A new set of stamps is being launched to pay tribute to David Gentleman, the designer credited with changing the face of the British stamp.
Gentleman, who has been hailed as the most prolific and influential British stamp designer, designed more than 100 stamps for Royal Mail between 1962 and 2000, and provided many more designs that were not used.
Royal Mail collaborated with him to choose a selection of some of his most famous and influential images.
The tribute to Gentleman is notable as it is the first time Royal Mail has dedicated an entire issue to a designer of its commemorative stamps.
David Gold, a spokesperson for Royal Mail, said Gentleman was “one of the foremost artists involved in British stamp design”.
“For over half a century, he has made an enduring contribution to British stamp design. His work continues to influence and inspire designers today.”
The first designs of Gentleman’s that were successful were for National Productivity Year in 1962, and used symbolic arrows.
Three years later he wrote to the new postmaster general, Tony Benn, in response to a general invitation for ideas about stamps, recommending more interesting subjects than had been featured previously.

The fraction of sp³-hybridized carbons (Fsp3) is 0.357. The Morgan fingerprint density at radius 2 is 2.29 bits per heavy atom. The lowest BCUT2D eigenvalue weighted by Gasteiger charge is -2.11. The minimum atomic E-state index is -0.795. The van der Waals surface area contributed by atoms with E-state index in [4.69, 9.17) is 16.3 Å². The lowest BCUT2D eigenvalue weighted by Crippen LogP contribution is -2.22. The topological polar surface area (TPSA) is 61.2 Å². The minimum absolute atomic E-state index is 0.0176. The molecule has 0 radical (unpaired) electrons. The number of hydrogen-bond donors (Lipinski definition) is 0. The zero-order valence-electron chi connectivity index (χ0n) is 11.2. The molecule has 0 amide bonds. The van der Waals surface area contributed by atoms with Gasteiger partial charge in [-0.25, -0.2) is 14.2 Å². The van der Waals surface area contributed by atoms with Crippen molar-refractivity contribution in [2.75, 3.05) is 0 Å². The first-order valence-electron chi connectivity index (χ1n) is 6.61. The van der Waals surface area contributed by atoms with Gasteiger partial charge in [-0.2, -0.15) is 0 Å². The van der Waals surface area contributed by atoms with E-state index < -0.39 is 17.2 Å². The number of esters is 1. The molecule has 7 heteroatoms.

He also proposed a new size of stamp and introduced a small cameo of the Queen, based on her profile as depicted by Mary Gillick on coins from 1953.
His most recent issued stamp designs were for the millennium timekeeper miniature sheet, depicting the stylised hands of a clock and globe.
The new set of six stamps will be available from Friday, and feature the 1962 National Productivity Year, the 900th anniversary of the Battle of Hastings and the 25th anniversary of the Battle of Britain.
Royal Mail has issued commemorative stamps in the past to celebrate historic events and notable figures, such as stamps commemorating the Rolling Stones and celebrating 150 years of rugby union.
Gentleman said: “Stamps were fun to design, though squeezing a lot into a small space wasn’t easy. At first it was difficult to fit in the Queen’s head until I turned it into the simple profile which is still used today.
“Stamps I particularly enjoyed designing were for the Battle of Hastings 1066, and Social Reformers.”